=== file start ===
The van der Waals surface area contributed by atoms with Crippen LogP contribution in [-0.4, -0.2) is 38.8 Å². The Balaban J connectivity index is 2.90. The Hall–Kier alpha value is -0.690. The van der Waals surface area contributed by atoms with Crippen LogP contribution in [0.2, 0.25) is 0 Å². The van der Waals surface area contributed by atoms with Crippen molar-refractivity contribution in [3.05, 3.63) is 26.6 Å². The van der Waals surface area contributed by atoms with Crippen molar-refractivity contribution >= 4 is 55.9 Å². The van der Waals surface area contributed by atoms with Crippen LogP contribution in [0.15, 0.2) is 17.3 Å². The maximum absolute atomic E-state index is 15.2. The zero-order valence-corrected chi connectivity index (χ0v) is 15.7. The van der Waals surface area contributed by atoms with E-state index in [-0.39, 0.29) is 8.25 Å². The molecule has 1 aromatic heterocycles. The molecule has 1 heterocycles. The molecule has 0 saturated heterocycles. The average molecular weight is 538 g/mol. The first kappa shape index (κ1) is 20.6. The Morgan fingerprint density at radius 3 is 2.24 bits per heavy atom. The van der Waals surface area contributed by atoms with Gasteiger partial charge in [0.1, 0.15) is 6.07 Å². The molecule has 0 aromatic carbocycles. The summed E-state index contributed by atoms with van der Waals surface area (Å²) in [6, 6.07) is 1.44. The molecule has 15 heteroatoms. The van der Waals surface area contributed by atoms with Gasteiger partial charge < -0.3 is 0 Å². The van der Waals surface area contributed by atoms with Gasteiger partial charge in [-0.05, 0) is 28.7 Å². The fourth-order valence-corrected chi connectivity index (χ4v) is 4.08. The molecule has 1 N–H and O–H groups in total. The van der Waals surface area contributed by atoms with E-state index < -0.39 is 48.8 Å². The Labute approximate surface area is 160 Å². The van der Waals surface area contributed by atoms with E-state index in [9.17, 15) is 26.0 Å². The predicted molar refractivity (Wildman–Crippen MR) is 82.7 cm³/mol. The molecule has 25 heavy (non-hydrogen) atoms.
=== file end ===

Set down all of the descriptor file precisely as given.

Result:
The van der Waals surface area contributed by atoms with Crippen LogP contribution in [-0.4, -0.2) is 38.8 Å². The Balaban J connectivity index is 2.90. The Hall–Kier alpha value is -0.690. The van der Waals surface area contributed by atoms with Crippen LogP contribution in [0.2, 0.25) is 0 Å². The van der Waals surface area contributed by atoms with Crippen molar-refractivity contribution in [3.05, 3.63) is 26.6 Å². The van der Waals surface area contributed by atoms with Crippen molar-refractivity contribution >= 4 is 55.9 Å². The van der Waals surface area contributed by atoms with Crippen LogP contribution in [0.15, 0.2) is 17.3 Å². The maximum absolute atomic E-state index is 15.2. The zero-order valence-corrected chi connectivity index (χ0v) is 15.7. The van der Waals surface area contributed by atoms with E-state index in [-0.39, 0.29) is 8.25 Å². The molecule has 1 aromatic heterocycles. The molecule has 1 heterocycles. The molecule has 0 saturated heterocycles. The average molecular weight is 538 g/mol. The first kappa shape index (κ1) is 20.6. The Morgan fingerprint density at radius 3 is 2.24 bits per heavy atom. The van der Waals surface area contributed by atoms with Gasteiger partial charge in [0.1, 0.15) is 6.07 Å². The molecule has 0 aromatic carbocycles. The summed E-state index contributed by atoms with van der Waals surface area (Å²) in [6, 6.07) is 1.44. The molecule has 15 heteroatoms. The van der Waals surface area contributed by atoms with Gasteiger partial charge < -0.3 is 0 Å². The van der Waals surface area contributed by atoms with Gasteiger partial charge in [-0.05, 0) is 28.7 Å². The fourth-order valence-corrected chi connectivity index (χ4v) is 4.08. The molecule has 1 N–H and O–H groups in total. The van der Waals surface area contributed by atoms with E-state index < -0.39 is 48.8 Å². The Labute approximate surface area is 160 Å². The van der Waals surface area contributed by atoms with E-state index in [9.17, 15) is 26.0 Å². The predicted molar refractivity (Wildman–Crippen MR) is 82.7 cm³/mol. The molecule has 25 heavy (non-hydrogen) atoms.